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Australian Institute of Health and Welfare (2019) People with disability in Australia 2019: in brief, AIHW, Australian Government, accessed 09 December 2022.
Australian Institute of Health and Welfare. (2019). People with disability in Australia 2019: in brief. Canberra: AIHW.
Australian Institute of Health and Welfare. People with disability in Australia 2019: in brief. AIHW, 2019.
Australian Institute of Health and Welfare. People with disability in Australia 2019: in brief. Canberra: AIHW; 2019.
Australian Institute of Health and Welfare 2019, People with disability in Australia 2019: in brief, AIHW, Canberra.
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Many Australians, including those with disability, use social support services intermittently throughout life—if and when circumstances arise. Others need long-term support to help them fully participate in all facets of life.
What is meant by social support?
In this report, social support refers to government-funded support provided by specialist disability services and aged care services. However, social support can also be considered more broadly than this, and may include things such as income support, housing assistance and homelessness support.
Specialist disability support services are designed to help people with disability participate fully in all aspects of everyday life. They may supplement other support a person receives—such as that provided by mainstream services, the community or informal carers.
What are specialist disability support services?
Specialist disability support services may include:
Specialist disability support services are primarily aimed at people aged under 65, but support is also available to those aged 65 and over, provided they meet eligibility requirements.
Government-funded specialist disability support services are largely provided through either the National Disability Insurance Scheme (NDIS) or under the National Disability Agreement (NDA). Most people using services under the NDA are expected to progressively transition to the NDIS as it rolls out across Australia. The NDIS is expected to support around 475,000 people (including 460,000 aged under 65) once it is fully rolled out in 2020.
(at 30 June 2018)
NDA service users
(at 30 June 2018)
Aged 18 and under
Aboriginal or Torres Strait Islander
Intellectual primary disability (including autism)
Psychiatric/psychosocial primary disability
Do people get the help they need?
Based on self-reported survey data, an estimated 39% of people with disability living in households need assistance from formal service providers. These formal providers are most often private commercial organisations (for 64% of those receiving formal assistance) or government providers (46%) (people may receive support from more than 1 provider).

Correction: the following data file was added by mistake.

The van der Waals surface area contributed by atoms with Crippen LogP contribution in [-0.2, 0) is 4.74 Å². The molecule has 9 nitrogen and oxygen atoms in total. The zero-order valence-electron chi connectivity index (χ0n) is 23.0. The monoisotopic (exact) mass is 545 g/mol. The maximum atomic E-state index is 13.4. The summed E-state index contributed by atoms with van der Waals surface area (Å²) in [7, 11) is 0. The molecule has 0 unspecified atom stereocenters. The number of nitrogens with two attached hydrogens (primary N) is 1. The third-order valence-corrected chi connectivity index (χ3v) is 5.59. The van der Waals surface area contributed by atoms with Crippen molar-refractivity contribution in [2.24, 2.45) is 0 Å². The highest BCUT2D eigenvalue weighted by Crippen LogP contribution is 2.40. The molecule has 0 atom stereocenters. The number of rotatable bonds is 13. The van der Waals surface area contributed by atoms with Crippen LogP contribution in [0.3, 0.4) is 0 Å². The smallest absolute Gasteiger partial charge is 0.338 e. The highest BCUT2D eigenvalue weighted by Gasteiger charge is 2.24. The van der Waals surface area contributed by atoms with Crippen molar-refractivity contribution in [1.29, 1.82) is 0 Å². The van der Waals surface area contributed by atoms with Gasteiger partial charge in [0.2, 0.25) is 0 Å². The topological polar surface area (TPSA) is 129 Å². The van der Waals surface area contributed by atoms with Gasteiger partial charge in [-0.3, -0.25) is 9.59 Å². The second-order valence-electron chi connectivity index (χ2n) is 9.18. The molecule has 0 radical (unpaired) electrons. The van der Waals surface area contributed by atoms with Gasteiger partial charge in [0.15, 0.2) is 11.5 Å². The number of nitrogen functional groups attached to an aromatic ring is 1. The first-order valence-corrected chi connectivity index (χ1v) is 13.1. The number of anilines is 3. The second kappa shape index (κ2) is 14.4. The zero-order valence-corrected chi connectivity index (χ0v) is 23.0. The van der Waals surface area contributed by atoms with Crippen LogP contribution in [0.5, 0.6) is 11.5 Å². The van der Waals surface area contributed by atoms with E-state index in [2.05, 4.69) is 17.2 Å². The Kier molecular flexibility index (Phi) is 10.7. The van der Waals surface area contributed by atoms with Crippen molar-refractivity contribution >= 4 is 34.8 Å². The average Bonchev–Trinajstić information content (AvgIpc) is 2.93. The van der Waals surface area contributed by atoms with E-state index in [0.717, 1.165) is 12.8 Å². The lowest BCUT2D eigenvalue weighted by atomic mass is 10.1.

Most (87%) people with disability who need formal assistance with at least 1 activity receive some support. The majority of these are satisfied with the quality of service (85%) and the range of services available (74%).
These data are provided for context and are not intended to evaluate specialist service provision under the NDIS or the NDA. It is important to note that: the latest available survey data are from 2015, which pre-dates the main rollout of the NDIS; not all formal services are specialist services; and formal services may or may not receive government funding.
NDIS outcomes framework
The NDIS outcomes framework questionnaires collect information on eight life domains from participants, their families and their carers using a lifespan approach, and provide some measures of the medium- to long-term benefits to participants. This includes asking whether the NDIS has helped with various aspects of life. For example, from transition to 30 June 2018:
Government-subsidised aged care in Australia is provided on the basis of need, rather than age. As such, sometimes even very young people take up permanent residential aged care to meet their care needs. While for some people this is a setting of choice, generally, younger people are considered to be better served by other services to provide for their long term needs.
On a given day, about 6,000 younger people (aged under 65) are in permanent residential aged care (or 3.3% of people in permanent residential aged care at 30 June 2018).
Activity limitations in aged care
In an Aged Care Assessment Program (ACAP) assessment, a person is considered to be limited in a particular activity if they have difficulty carrying out the activity and require another person to assist or supervise. The 10 recorded activity limitations can be divided into ‘core’ and ‘other’ activities:
The most commonly reported main conditions for younger people in residential aged care are dementia (17%), cancer (13%), progressive neurological conditions (such as Huntington disease, Parkinson disease and motor neurone disease) (10%) and cerebrovascular disease (10%).
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